World and Its Peoples: Eastern and Southern Asia - Vol. 5

By Paul Bernabeo | Go to book overview

Modern Thailand

From 1940 through 1975, Thailand became home to large U.S. military bases and played a major role in attempts by the United States to rid the region of Communism. At the same time, Thailand fought a battle against its own Communist insurgents and made progress toward democracy from the 1970s.

From the late 1940s, the United States adopted Thailand as an ally in the so-called Cold War (an ideological struggle against the Soviet Union) to resist the spread of Communism in Asia. The United States offered military aid, which Thailand's ruling generals gladly accepted. In return, Thailand sent token assistance to help the United States in the Korean War (1950–1953). In 1953, the U.S. National Security Council proposed to develop Thailand as an [anti-Communist bastion] in Southeast Asia. In 1960, Thai troops fought alongside Americans against Communist guerrillas in neighboring Laos, and in the 1960s, the United States built seven air bases in Thailand and funded a network of highways to serve them. Three-quarters of the bomb tonnage dropped on Laos and Vietnam in the period 1965 through 1968 was flown from these bases. The number of U.S. service personnel based in Thailand peaked at 45,000 in 1969.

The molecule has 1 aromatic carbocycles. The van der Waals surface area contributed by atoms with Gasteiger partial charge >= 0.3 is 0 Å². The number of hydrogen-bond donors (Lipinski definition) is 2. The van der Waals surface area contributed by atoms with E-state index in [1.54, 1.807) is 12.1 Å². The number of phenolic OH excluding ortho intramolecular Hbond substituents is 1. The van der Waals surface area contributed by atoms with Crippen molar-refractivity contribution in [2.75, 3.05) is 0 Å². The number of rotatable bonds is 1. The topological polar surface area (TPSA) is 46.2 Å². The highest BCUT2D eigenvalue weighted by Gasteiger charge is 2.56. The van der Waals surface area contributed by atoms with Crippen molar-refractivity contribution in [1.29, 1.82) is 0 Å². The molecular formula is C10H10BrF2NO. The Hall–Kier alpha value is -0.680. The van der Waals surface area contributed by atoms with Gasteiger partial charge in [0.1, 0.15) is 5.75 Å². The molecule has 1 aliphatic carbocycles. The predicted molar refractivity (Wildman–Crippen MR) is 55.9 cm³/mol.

U.S. PATRONAGE

Massive U.S. military aid expanded the size of Thailand's armed forces, allowing the consolidation of the political power of the Thai military. Field Marshal Phibun Songkhram (1887–1964) became prime minister in 1948, but political unrest continued and several of Phibun's opponents were murdered. The army chief Sarit Thanarat (1908–1963) replaced Phibun in a coup in 1957. He abolished the legislature and jailed scores of critics and opponents. After his death in 1963, his second-in-command, General Thanom Kittikachorn, (1911–2004) took over. Military officers dominated other political positions, and several were able to make fortunes through the abuse of power.

After the mysterious death of King Ananda Mahidol (1925–1946), his younger brother, Bhumibol Adulyadej, or Rama IX (born 1927), became king. As long as Phibun, a leader of the 1932 revolution against the absolute monarchy, was still prime minister, the king's role was limited. Alter 1957, however, Sarit and his U.S. advisers expanded the role of the monarchy. The king traveled overseas to boost international sympathy for Thailand in the face of the Communist threat. King Bhumibol took a larger public role at home to focus national unity and personally promoted rural development projects to combat poverty.

U.S. aid and patronage transformed the Thai economy. After World War II (1939–1945), Thailand was still one of the most backward and rural countries in Asia. The United States provided aid and advice to boost economic growth and cement Thailand into the capitalist camp in the Cold War. Sarit embraced [development] as a national cause. Investments in transportation and technology resulted in a massive expansion of cultivated land and agricultural exports. To a lesser extent, foreign and local investment also expanded manufacturing, especially agri-processing and textiles.


THE RISE OF COMMUNISM IN THAILAND